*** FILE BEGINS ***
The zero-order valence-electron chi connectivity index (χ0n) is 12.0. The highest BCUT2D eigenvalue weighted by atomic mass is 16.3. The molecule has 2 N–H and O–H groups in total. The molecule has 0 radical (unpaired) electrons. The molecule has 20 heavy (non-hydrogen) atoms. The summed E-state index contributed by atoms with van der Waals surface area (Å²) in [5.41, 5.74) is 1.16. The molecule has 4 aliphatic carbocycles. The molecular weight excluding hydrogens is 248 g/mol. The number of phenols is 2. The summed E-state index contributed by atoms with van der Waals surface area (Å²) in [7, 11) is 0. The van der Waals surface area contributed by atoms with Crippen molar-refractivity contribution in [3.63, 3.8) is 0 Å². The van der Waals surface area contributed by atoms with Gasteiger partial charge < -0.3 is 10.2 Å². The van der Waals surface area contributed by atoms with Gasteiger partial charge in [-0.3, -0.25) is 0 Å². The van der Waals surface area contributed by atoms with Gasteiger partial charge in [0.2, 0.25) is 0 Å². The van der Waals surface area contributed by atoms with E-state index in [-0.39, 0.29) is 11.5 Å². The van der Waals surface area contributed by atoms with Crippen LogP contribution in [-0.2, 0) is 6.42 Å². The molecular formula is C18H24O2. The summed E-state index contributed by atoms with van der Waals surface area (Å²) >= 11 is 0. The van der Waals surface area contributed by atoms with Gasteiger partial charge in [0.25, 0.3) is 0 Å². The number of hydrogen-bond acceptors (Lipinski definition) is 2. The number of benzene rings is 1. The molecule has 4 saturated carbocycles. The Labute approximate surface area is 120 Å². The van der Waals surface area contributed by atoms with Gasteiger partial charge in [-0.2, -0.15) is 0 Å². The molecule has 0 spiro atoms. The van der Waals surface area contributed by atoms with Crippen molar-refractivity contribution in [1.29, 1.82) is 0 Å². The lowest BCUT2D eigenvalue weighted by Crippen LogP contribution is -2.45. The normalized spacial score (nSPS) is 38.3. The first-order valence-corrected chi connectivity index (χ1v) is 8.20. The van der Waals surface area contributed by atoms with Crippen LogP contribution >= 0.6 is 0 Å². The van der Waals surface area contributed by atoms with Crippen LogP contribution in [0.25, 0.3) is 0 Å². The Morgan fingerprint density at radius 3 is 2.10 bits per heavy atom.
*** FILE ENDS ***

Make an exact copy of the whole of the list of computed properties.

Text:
The zero-order valence-electron chi connectivity index (χ0n) is 12.0. The highest BCUT2D eigenvalue weighted by atomic mass is 16.3. The molecule has 2 N–H and O–H groups in total. The molecule has 0 radical (unpaired) electrons. The molecule has 20 heavy (non-hydrogen) atoms. The summed E-state index contributed by atoms with van der Waals surface area (Å²) in [5.41, 5.74) is 1.16. The molecule has 4 aliphatic carbocycles. The molecular weight excluding hydrogens is 248 g/mol. The number of phenols is 2. The summed E-state index contributed by atoms with van der Waals surface area (Å²) in [7, 11) is 0. The van der Waals surface area contributed by atoms with Crippen molar-refractivity contribution in [3.63, 3.8) is 0 Å². The van der Waals surface area contributed by atoms with Gasteiger partial charge < -0.3 is 10.2 Å². The van der Waals surface area contributed by atoms with Gasteiger partial charge in [-0.3, -0.25) is 0 Å². The van der Waals surface area contributed by atoms with Gasteiger partial charge in [0.2, 0.25) is 0 Å². The van der Waals surface area contributed by atoms with E-state index in [-0.39, 0.29) is 11.5 Å². The van der Waals surface area contributed by atoms with Crippen LogP contribution in [-0.2, 0) is 6.42 Å². The molecular formula is C18H24O2. The summed E-state index contributed by atoms with van der Waals surface area (Å²) >= 11 is 0. The van der Waals surface area contributed by atoms with Gasteiger partial charge in [0.25, 0.3) is 0 Å². The number of hydrogen-bond acceptors (Lipinski definition) is 2. The number of benzene rings is 1. The molecule has 4 saturated carbocycles. The Labute approximate surface area is 120 Å². The van der Waals surface area contributed by atoms with Gasteiger partial charge in [-0.2, -0.15) is 0 Å². The molecule has 0 spiro atoms. The van der Waals surface area contributed by atoms with Crippen molar-refractivity contribution in [1.29, 1.82) is 0 Å². The lowest BCUT2D eigenvalue weighted by Crippen LogP contribution is -2.45. The normalized spacial score (nSPS) is 38.3. The first-order valence-corrected chi connectivity index (χ1v) is 8.20. The van der Waals surface area contributed by atoms with Crippen LogP contribution >= 0.6 is 0 Å². The van der Waals surface area contributed by atoms with Crippen LogP contribution in [0.25, 0.3) is 0 Å². The Morgan fingerprint density at radius 3 is 2.10 bits per heavy atom.